I'd like to invite you to do so, then. It would be interesting to see you paraphrase an Op-Ed to remove the offensive words, but still convey the same ideas as precisely and unambiguously. I assume you'd like to get rid of hostile words like moral, immoral, good, evil, capitalist, profit, fact, true, reality, ought, is.

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I'm my opinion, if Objectivists have to use a more friendly language to prove truth of their ideas, that's pathetic. It all goes back to the root of language and how for primitive thinkers, language is not a tool that communicates a specific message, but a bunch of sounds with their own mystic/intristic meaning. As though the sounds that make up the word capitalism are evil in themselves, apart from any meaning or definition.

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There are certain words, such as 'morality', 'moral/immoral', 'evil', etc. ...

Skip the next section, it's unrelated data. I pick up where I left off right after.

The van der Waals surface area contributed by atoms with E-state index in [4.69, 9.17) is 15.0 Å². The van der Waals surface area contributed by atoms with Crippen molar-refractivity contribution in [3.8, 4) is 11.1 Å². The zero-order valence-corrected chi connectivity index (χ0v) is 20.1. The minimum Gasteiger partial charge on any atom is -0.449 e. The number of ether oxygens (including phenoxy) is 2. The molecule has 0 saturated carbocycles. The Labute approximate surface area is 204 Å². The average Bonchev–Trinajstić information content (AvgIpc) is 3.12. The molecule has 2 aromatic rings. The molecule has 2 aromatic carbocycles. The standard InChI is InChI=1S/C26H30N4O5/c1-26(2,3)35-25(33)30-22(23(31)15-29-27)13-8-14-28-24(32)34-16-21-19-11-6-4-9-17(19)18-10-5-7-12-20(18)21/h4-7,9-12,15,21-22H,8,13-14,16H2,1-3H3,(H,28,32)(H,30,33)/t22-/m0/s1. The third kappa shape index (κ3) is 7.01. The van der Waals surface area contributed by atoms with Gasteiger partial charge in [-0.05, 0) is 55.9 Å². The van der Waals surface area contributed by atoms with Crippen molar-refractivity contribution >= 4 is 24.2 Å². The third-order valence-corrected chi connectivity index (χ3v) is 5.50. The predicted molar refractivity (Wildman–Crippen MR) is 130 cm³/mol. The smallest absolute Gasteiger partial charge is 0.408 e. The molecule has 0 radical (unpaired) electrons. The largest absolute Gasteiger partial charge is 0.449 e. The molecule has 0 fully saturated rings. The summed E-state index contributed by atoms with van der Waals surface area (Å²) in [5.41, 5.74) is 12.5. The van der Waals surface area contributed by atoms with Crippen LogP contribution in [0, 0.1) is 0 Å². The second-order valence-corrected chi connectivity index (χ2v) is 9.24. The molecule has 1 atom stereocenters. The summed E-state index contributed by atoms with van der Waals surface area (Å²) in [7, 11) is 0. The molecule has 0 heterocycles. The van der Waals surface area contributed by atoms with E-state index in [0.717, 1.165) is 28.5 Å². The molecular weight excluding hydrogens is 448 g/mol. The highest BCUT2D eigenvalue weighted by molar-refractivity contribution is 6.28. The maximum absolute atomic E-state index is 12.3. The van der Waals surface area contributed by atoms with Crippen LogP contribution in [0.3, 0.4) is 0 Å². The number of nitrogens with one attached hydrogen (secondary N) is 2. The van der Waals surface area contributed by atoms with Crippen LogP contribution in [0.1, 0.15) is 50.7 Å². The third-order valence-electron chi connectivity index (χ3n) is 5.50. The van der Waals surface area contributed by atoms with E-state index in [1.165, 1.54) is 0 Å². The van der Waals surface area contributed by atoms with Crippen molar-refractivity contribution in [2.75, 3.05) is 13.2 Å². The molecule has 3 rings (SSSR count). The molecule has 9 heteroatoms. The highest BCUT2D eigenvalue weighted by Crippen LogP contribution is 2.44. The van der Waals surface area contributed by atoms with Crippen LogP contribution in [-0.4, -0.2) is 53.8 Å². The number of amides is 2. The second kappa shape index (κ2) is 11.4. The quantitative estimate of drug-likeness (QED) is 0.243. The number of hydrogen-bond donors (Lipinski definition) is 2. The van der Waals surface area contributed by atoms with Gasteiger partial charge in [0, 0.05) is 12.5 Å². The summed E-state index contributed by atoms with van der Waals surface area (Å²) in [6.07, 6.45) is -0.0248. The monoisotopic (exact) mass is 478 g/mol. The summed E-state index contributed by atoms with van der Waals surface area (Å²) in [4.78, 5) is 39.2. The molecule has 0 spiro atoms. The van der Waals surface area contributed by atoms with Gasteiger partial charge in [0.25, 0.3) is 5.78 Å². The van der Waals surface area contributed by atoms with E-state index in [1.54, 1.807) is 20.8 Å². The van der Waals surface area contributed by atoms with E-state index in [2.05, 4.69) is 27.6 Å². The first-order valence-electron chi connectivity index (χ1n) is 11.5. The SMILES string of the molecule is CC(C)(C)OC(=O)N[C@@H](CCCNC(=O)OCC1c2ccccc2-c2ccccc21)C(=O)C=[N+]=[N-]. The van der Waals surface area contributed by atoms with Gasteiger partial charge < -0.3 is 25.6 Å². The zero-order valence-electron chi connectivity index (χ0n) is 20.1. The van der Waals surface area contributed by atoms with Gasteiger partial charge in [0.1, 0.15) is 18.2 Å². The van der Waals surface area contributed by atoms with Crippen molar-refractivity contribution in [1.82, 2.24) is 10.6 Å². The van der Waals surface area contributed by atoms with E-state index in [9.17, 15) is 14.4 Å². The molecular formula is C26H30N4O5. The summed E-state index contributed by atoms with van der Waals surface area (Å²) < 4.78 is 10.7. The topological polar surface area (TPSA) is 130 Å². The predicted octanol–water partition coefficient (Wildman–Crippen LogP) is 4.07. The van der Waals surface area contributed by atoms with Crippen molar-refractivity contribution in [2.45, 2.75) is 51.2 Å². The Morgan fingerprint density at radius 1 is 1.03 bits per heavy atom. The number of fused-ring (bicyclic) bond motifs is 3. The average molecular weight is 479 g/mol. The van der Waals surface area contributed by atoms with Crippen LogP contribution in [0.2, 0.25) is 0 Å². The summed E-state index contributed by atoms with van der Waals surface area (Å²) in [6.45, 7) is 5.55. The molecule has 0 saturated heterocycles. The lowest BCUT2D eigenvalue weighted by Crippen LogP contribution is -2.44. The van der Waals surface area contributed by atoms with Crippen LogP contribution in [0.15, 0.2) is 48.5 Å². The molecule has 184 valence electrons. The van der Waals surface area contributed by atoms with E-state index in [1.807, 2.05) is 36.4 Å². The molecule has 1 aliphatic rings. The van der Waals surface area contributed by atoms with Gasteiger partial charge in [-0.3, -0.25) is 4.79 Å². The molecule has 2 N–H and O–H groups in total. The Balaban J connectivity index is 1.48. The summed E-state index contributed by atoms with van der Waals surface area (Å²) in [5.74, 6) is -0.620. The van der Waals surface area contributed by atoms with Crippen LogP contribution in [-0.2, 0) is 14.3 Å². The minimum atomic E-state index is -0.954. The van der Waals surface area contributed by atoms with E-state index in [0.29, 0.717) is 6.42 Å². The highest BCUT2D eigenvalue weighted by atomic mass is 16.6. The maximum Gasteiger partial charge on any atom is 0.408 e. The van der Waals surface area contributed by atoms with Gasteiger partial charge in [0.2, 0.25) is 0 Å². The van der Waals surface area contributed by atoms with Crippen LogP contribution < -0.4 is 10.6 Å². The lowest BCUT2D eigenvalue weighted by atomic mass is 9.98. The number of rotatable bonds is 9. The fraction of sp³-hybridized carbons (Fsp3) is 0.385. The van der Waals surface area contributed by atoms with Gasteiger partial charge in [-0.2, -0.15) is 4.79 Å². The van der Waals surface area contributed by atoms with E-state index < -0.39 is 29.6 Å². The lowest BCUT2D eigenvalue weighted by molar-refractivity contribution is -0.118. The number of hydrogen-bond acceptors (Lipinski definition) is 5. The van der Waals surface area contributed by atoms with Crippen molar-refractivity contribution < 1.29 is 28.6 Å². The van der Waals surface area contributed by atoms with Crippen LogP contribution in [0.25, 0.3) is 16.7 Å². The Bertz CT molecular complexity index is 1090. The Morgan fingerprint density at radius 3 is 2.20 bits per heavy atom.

For example, if I listen to a speech of dr. Peikoff and he frequently uses these words that create psychological discomfort for the audience..

An interesting experiment would be to take an ARI Op-Ed and 'translate' it into a more friendly language, which would be less likely to be mistaken as over-demonizing some people and over-evaluating the value of others, simply on an emotional level, due to the verbiage.

When I add all this up it seems that what you are really objecting to is having ideas and people judged. If that is the case, you are confusing Objectivism with Christianity.

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There are certain words, such as 'morality', 'moral/immoral', 'evil', etc. that have a powerful unconscious negative/discomfort 'load', due to their miss-use and tarnishing by different religious groups or otherwise sadistic weirdos. These words have become extremly caricaturized in contemporany society.

So? A proud, uncompromising moral stand for rational values has a powerful conscious positive/comfort 'load' for ME. If someone else feels otherwise, that's HIS problem. He probably wasn't Good Objectivist Material anyway.

For example, if I listen to a speech of dr. Peikoff and he frequently uses these words that create psychological discomfort for the audience, some of his message gets lost, and some people might even end up disliking him (or rather disliking his presence, not his ideas).

I think those people really don't like his ideas either.